Those members opposite talk the big talk—and they did it yesterday—about protecting women. There is absolutely no doubt that there is a direct correlation between hardcore pornography and domestic violence. Those members opposite would have to acknowledge that. This is a watershed moment for these members in this chamber. Do you support what is right? Do you support women? Do you support standing against domestic violence? If you do, when this comes to a vote you will support the position of the opposition on this. There is nowhere to move. Look at all of the challenges that our young people are experiencing right now and think about all the parents, teachers and principals who have spoken to us in our time as MPs. One of the main things they talk to us about is access to pornography on these things. All they have to do is tick a box to say they are 18 or over.

That is entirely insufficient. There is absolutely no doubt that the Eros Foundation supported the views of the minister in not undertaking this trial. It is no wonder that the Eros Foundation supported self-regulation; that is like putting Dracula in charge of the blood bank.

Big porn do not care about Australians. They do not care about young Australians. Big porn are concerned about one thing and one thing only, and that is profit. Unfortunately, for reasons which escape me, this minister is giving them free rein. If anybody can explain and justify the decision of this government, I am all ears. If anybody can explain to me why the Prime Minister would sit back and allow this decision to go unchallenged, I am, once again, all ears.

One of the other challenges we talk about with young people is the falling education standards. We heard in the committee, time and time again, from parents telling us that their kids were sitting up late at night under the doona watching porn on their phones, then going to school the next day exhausted. Is it any wonder that our education standards are dropping in this country? This is a huge problem, and this communications minister needs to step up and do something about it.

12:21 pm

Photo of Rebekha SharkieRebekha Sharkie (Mayo, Centre Alliance) Share this | | Hansard source

Some months ago, I had a couple come in and see me. They had four beautiful children, and their youngest son had taken his life. I say this to the parliament knowing that the parents have given me their permission to do so. According to what he'd said to his mum, he took his life because he'd seen things he never should have seen. He was not yet 18. He had his whole life in front of him. He was so disturbed by what he saw that he could see no way out of it. There'll be a hole in that family this Christmas, next Christmas and every birthday. Those parents want to do everything that they can to raise awareness about this and about how pornography, in particular, damages young minds. It rewires people's minds.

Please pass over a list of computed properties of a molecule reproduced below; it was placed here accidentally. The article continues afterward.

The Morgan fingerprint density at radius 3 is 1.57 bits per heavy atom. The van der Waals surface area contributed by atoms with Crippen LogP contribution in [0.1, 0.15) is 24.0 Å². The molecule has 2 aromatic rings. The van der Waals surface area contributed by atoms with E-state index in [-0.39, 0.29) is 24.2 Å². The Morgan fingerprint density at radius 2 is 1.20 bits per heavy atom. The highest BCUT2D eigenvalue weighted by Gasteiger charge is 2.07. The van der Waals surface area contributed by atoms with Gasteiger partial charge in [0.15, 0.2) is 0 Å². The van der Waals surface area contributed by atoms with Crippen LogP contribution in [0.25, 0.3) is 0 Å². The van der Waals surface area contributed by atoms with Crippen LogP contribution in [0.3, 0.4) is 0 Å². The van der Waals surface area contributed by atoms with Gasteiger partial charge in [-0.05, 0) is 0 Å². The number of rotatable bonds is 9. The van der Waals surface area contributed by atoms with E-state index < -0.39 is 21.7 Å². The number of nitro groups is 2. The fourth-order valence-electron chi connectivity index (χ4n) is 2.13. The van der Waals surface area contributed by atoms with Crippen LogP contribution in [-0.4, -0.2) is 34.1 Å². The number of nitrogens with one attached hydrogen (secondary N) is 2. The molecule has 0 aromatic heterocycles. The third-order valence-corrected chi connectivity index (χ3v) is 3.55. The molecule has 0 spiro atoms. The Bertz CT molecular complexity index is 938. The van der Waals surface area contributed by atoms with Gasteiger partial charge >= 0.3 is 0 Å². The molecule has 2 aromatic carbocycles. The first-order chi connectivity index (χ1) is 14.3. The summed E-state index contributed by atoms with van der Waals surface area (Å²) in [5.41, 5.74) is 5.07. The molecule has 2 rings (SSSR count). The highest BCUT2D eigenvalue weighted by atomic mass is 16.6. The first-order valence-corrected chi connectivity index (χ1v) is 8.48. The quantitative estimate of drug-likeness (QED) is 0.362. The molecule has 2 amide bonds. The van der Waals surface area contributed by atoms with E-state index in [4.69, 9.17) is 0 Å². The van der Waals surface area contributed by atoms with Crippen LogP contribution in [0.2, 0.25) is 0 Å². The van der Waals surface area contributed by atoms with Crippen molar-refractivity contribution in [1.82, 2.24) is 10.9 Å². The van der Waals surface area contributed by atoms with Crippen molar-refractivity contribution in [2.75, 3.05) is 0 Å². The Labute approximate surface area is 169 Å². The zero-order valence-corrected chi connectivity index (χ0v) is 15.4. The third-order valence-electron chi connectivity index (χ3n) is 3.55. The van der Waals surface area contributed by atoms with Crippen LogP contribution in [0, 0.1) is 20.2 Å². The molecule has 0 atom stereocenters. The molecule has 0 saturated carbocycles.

Yesterday we had some motions about violence against women. We know, with respect to pornography, that violence against women is portrayed as entertainment. We know that many, many children, before they turn of age, have seen many, many images that are violent and pornographic. We have a responsibility in this place to ensure that we do everything we can, legislatively, to protect children and protect their rights to be children.

I am supporting the motion to suspend standing orders because this is an incredibly urgent matter. It is a matter that is affecting so many families in my community and, I can only assume, in the communities of every other member in this chamber. We need leadership and courage from government and from everyone in this place.

It was the most harrowing meeting with that family. What do you say to a mother who has buried her child? No parent should have to do that. So I would urge the government to look at this motion for the suspension of standing orders. Let us all work together on matters like this and see this as a matter of urgency for the parliament to act.

12:24 pm

Photo of Allegra SpenderAllegra Spender (Wentworth, Independent) Share this | | Hansard source

I'll speak very briefly on this, simply to say that I support this motion. I think this is a critical issue for the community, for women and for parents. I think there's a huge level of support from many in our community who feel this is an urgent issue to discuss. I look forward to hearing what the minister has to say on this.

The evidence is clear that porn harms. Porn exposure harms developing sexual templates. There are recommendations from the eSafety Commissioner and many others in support of this. I think it is absolutely urgent that we discuss this today.

12:25 pm

Photo of Paul FletcherPaul Fletcher (Bradfield, Liberal Party, Shadow Minister for Government Services and the Digital Economy) Share this | | Hansard source